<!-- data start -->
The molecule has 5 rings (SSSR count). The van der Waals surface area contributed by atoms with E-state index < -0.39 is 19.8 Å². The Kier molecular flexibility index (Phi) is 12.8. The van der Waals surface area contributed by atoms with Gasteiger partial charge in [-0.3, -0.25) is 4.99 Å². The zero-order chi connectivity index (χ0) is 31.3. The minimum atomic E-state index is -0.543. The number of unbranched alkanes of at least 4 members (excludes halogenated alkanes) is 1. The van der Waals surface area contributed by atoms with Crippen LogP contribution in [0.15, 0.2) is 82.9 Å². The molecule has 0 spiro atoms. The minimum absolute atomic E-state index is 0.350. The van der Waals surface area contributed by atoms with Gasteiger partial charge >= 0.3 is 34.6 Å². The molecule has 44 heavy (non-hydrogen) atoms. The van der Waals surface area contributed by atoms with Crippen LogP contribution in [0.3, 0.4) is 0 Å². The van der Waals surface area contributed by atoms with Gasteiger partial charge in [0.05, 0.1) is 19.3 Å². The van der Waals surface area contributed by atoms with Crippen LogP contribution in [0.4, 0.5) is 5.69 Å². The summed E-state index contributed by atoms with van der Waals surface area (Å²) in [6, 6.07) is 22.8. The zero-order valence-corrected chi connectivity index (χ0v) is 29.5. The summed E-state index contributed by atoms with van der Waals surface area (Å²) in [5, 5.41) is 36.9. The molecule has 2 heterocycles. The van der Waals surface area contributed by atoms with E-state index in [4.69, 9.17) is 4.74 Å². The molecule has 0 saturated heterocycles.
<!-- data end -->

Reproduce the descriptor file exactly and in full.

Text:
The molecule has 5 rings (SSSR count). The van der Waals surface area contributed by atoms with E-state index < -0.39 is 19.8 Å². The Kier molecular flexibility index (Phi) is 12.8. The van der Waals surface area contributed by atoms with Gasteiger partial charge in [-0.3, -0.25) is 4.99 Å². The zero-order chi connectivity index (χ0) is 31.3. The minimum atomic E-state index is -0.543. The number of unbranched alkanes of at least 4 members (excludes halogenated alkanes) is 1. The van der Waals surface area contributed by atoms with Crippen LogP contribution in [0.15, 0.2) is 82.9 Å². The molecule has 0 spiro atoms. The minimum absolute atomic E-state index is 0.350. The van der Waals surface area contributed by atoms with Gasteiger partial charge >= 0.3 is 34.6 Å². The molecule has 44 heavy (non-hydrogen) atoms. The van der Waals surface area contributed by atoms with Crippen LogP contribution in [0.3, 0.4) is 0 Å². The van der Waals surface area contributed by atoms with Gasteiger partial charge in [0.05, 0.1) is 19.3 Å². The van der Waals surface area contributed by atoms with Crippen LogP contribution in [0.4, 0.5) is 5.69 Å². The summed E-state index contributed by atoms with van der Waals surface area (Å²) in [6, 6.07) is 22.8. The zero-order valence-corrected chi connectivity index (χ0v) is 29.5. The summed E-state index contributed by atoms with van der Waals surface area (Å²) in [5, 5.41) is 36.9. The molecule has 2 heterocycles. The van der Waals surface area contributed by atoms with E-state index in [4.69, 9.17) is 4.74 Å². The molecule has 0 saturated heterocycles.